Abstract: Some Lower Cretaceous Stratigraphic Models from Texas and Mexico
T. A. Bay, Jr.
Carbonate-ramp and carbonate-shelf depositional models are utilized in interpreting Lower Cretaceous carbonate stratigraphy in the Gulf of Mexico province. The lower Glen Rose (upper Trinity) high-energy, rudist reef and grainstone complex began on a low-relief carbonate ramp and prograded seaward over slightly deeper water, low-energy, calcareous mudstones and wackestones with a resultant growth of about 1,250 ft (380 m) vertically over a horizontal distance of 30 mi (48 km). During upper Glen Rose, Fredericksburg, and Washita deposition this same high-energy facies complex built about 1,300 ft (396 m) vertically in a horizontal distance of 6 mi (9.6 km), creating a marked break in slope between the shallow water of the shelf and shelf margin and the adjacent deeper wate of the ancestral Gulf of Mexico. This topographic break in slope changed the profile of deposition from a carbonate ramp to a carbonate shelf. A faster rising sea level, perhaps a result of more rapid rate of seafloor spreading, probably accounts for the pronounced vertical buildup.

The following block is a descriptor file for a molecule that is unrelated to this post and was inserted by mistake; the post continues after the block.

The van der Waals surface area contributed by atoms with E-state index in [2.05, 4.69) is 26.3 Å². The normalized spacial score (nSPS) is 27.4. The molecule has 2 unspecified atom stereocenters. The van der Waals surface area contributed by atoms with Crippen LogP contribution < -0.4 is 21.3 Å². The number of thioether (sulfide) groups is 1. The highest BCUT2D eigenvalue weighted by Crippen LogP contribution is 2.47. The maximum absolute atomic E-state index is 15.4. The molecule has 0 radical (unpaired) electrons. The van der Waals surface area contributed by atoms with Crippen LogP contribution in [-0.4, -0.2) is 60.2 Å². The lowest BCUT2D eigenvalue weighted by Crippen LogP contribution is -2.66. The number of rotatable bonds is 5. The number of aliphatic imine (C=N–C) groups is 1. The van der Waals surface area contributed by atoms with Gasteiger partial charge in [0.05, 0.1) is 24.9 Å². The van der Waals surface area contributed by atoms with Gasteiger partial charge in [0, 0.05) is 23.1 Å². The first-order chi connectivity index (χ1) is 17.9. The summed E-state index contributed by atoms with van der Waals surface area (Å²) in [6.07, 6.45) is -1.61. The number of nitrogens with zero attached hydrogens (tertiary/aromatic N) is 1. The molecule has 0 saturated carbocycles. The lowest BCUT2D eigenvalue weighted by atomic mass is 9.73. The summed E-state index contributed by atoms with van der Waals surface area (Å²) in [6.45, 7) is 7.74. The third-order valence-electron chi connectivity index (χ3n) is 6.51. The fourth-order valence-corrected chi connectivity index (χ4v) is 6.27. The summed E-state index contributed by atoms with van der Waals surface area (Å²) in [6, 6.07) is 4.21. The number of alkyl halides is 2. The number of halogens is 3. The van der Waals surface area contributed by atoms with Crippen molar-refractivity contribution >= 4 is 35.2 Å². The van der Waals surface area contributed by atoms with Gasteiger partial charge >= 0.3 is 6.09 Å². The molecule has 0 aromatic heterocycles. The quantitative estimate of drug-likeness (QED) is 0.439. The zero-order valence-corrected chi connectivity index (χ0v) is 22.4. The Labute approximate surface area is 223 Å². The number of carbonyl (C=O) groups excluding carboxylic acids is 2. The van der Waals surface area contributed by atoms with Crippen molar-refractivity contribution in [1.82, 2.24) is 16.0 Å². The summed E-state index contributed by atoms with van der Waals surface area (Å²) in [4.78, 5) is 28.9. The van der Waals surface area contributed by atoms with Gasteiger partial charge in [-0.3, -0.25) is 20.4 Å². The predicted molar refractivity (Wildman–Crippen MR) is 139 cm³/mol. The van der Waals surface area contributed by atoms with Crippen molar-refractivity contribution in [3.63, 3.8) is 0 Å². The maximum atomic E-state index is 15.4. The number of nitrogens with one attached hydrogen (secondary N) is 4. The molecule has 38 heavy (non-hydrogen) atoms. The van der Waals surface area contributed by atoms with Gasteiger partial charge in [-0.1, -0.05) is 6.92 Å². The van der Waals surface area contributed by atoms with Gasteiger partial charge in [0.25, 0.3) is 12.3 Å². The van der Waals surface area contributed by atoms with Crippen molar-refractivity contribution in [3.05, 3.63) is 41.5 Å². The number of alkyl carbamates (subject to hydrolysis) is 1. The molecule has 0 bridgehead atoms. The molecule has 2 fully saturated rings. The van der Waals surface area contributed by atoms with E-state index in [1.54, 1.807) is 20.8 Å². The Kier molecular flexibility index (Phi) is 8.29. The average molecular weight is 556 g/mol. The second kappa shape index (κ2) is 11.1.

Regional cross sections of Fredericksburg and Washita strata show the shallow-water depositional attributes of carbonate rocks on the Central Texas platform. High-energy grainstone and rudist-reef complexes separate the shallow-water carbonate rocks and evaporites from deeper water strata in the East Texas basin. During Washita deposition, deeper water also was present in the McKnight basin.
Sufficient density and acoustic contrasts are present within the prograding lower Glen Rose strata, which were deposited on a ramp profile, and the upper Glen Rose, Fredericksburg, and Washita strata deposited at the shelf margin, to recognize the character of these buildups on reflection-seismic profiles.
AAPG Search and Discovery Article #90967©1977 GCAGS and GC Section SEPM 27th Annual Meeting, Austin, Texas